21 bodies found among plane wreckage in Nepal Mountains

Officials said that 21 of 22 passengers onboard a plane that had crashed in Nepal Monday were found dead by rescuers who searched a mountainside.

21 bodies found among plane wreckage in Nepal Mountains

Officials said that 21 of 22 passengers onboard a plane that had crashed in Nepal Monday were found dead by rescuers who searched a mountainside.

Kathmandu airport spokesperson Tek Nath Sitaula stated that the search for the missing person is ongoing.

Some bodies were trapped under the wreckage of the plane, which delayed recovery efforts. The metal debris was difficult to move for rescuers who had to use their naked hands.

Aerial photos showed parts of the aircraft scattered on rocks and moss at the mountain gorge.

On Sunday, the Tara Air turboprop Twin Otter lost contact to the airport tower while flying on a 20-minute flight in an area with deep river gorges.

The airport was the most crowded place for relatives waiting to hear from their loved ones.

Tara Air stated that the plane was carrying four Indians and two Germans. It stated that the three crew members and the other passengers were Nepali nationals.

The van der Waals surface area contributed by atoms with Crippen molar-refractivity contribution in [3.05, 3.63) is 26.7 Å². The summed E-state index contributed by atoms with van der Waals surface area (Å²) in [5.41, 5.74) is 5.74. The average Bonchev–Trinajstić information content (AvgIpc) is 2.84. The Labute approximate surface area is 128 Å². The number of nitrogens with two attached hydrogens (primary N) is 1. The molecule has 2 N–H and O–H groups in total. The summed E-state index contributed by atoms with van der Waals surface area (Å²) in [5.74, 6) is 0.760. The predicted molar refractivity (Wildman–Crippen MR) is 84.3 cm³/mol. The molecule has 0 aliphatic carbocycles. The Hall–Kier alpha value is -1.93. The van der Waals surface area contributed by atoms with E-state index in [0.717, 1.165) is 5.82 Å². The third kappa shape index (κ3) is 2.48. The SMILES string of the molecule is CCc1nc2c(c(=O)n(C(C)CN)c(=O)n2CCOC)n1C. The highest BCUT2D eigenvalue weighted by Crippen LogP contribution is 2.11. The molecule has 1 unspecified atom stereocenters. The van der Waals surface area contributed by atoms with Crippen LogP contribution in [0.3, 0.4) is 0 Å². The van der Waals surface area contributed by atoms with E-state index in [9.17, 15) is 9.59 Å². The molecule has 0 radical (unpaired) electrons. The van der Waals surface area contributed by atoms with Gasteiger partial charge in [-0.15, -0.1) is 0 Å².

German news agency dpa reported the two Germans were a male and female from the western state Hesse.

"Unfortunately, it is necessary to assume that the two persons are dead," said a spokesperson from the Hesse state interior ministry. "The Hessian police informed relatives and initiated care measures,"

Local news reports claimed that the passengers were two families from Nepal, one with four and the other with seven members.

According to the army, the plane crashed in Sanosware, Mustang district, close to Jomsom. This was where it was headed after taking off from Pokhara resort, 200 km (125 miles) west Kathmandu.

Flightradar24.com's tracking data shows that the 43-year old aircraft took off from Pokhara at 9.55 am and sent its last signal at 10.07 am at 12,825 feet (3.900 meters) altitude.

It is a popular destination for foreign hikers, as well as pilgrims from India and Nepal who travel to the Muktinath temple.

According to local news reports, the wreckage was found by villagers who were searching for Yarsagumba, also known as Himalayan Viagra.

According to the Setopati website, Bishal Magar, a villager, said that they heard of the missing plane Sunday, but were unable to reach it Monday morning after following fuel smells.

Magar stated that it looked like the plane might have struck the summit of a smaller mountain before colliding into a larger mountain.

According to aviationnepal.com, the Twin Otter, a sturdy plane built by De Havilland in Canada, has been in Nepali service for approximately 50 years. It has been involved in around 21 accidents.

This plane is distinguished by its fixed landing gear and top-mounted wings.

The production of the planes ceased in the 1980s. Viking Air, a Canadian company, brought the planes back to production in 2010.

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